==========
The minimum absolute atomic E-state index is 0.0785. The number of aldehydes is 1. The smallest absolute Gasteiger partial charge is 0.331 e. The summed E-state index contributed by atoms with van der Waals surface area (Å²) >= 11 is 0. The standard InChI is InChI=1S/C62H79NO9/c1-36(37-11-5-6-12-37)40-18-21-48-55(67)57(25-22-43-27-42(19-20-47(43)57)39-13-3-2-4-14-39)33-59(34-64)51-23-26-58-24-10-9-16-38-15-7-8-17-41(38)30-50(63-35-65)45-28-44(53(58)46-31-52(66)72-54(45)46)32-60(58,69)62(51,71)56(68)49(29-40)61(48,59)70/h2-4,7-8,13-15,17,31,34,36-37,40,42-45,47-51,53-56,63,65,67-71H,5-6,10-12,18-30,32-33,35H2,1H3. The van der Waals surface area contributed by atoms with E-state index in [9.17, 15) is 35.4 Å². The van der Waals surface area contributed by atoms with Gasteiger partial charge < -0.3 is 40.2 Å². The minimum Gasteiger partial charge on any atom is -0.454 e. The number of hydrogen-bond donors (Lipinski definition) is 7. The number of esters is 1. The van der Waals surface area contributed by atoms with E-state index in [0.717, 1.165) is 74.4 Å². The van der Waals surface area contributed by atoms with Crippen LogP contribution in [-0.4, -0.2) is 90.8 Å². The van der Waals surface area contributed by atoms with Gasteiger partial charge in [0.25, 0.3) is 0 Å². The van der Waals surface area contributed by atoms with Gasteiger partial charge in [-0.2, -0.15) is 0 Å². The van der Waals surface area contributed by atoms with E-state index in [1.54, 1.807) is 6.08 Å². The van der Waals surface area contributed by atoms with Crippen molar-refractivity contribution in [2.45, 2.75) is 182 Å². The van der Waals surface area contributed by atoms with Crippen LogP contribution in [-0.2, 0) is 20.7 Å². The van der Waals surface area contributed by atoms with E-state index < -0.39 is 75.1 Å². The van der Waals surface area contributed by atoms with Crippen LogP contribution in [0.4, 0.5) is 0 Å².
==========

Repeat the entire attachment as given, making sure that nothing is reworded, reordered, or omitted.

The minimum absolute atomic E-state index is 0.0785. The number of aldehydes is 1. The smallest absolute Gasteiger partial charge is 0.331 e. The summed E-state index contributed by atoms with van der Waals surface area (Å²) >= 11 is 0. The standard InChI is InChI=1S/C62H79NO9/c1-36(37-11-5-6-12-37)40-18-21-48-55(67)57(25-22-43-27-42(19-20-47(43)57)39-13-3-2-4-14-39)33-59(34-64)51-23-26-58-24-10-9-16-38-15-7-8-17-41(38)30-50(63-35-65)45-28-44(53(58)46-31-52(66)72-54(45)46)32-60(58,69)62(51,71)56(68)49(29-40)61(48,59)70/h2-4,7-8,13-15,17,31,34,36-37,40,42-45,47-51,53-56,63,65,67-71H,5-6,10-12,18-30,32-33,35H2,1H3. The van der Waals surface area contributed by atoms with E-state index in [9.17, 15) is 35.4 Å². The van der Waals surface area contributed by atoms with Gasteiger partial charge < -0.3 is 40.2 Å². The minimum Gasteiger partial charge on any atom is -0.454 e. The number of hydrogen-bond donors (Lipinski definition) is 7. The number of esters is 1. The van der Waals surface area contributed by atoms with E-state index in [0.717, 1.165) is 74.4 Å². The van der Waals surface area contributed by atoms with Crippen LogP contribution in [-0.4, -0.2) is 90.8 Å². The van der Waals surface area contributed by atoms with Gasteiger partial charge in [0.25, 0.3) is 0 Å². The van der Waals surface area contributed by atoms with Gasteiger partial charge in [-0.2, -0.15) is 0 Å². The van der Waals surface area contributed by atoms with E-state index in [1.54, 1.807) is 6.08 Å². The van der Waals surface area contributed by atoms with Crippen molar-refractivity contribution in [2.45, 2.75) is 182 Å². The van der Waals surface area contributed by atoms with Crippen LogP contribution in [-0.2, 0) is 20.7 Å². The van der Waals surface area contributed by atoms with E-state index < -0.39 is 75.1 Å². The van der Waals surface area contributed by atoms with Crippen LogP contribution in [0.4, 0.5) is 0 Å².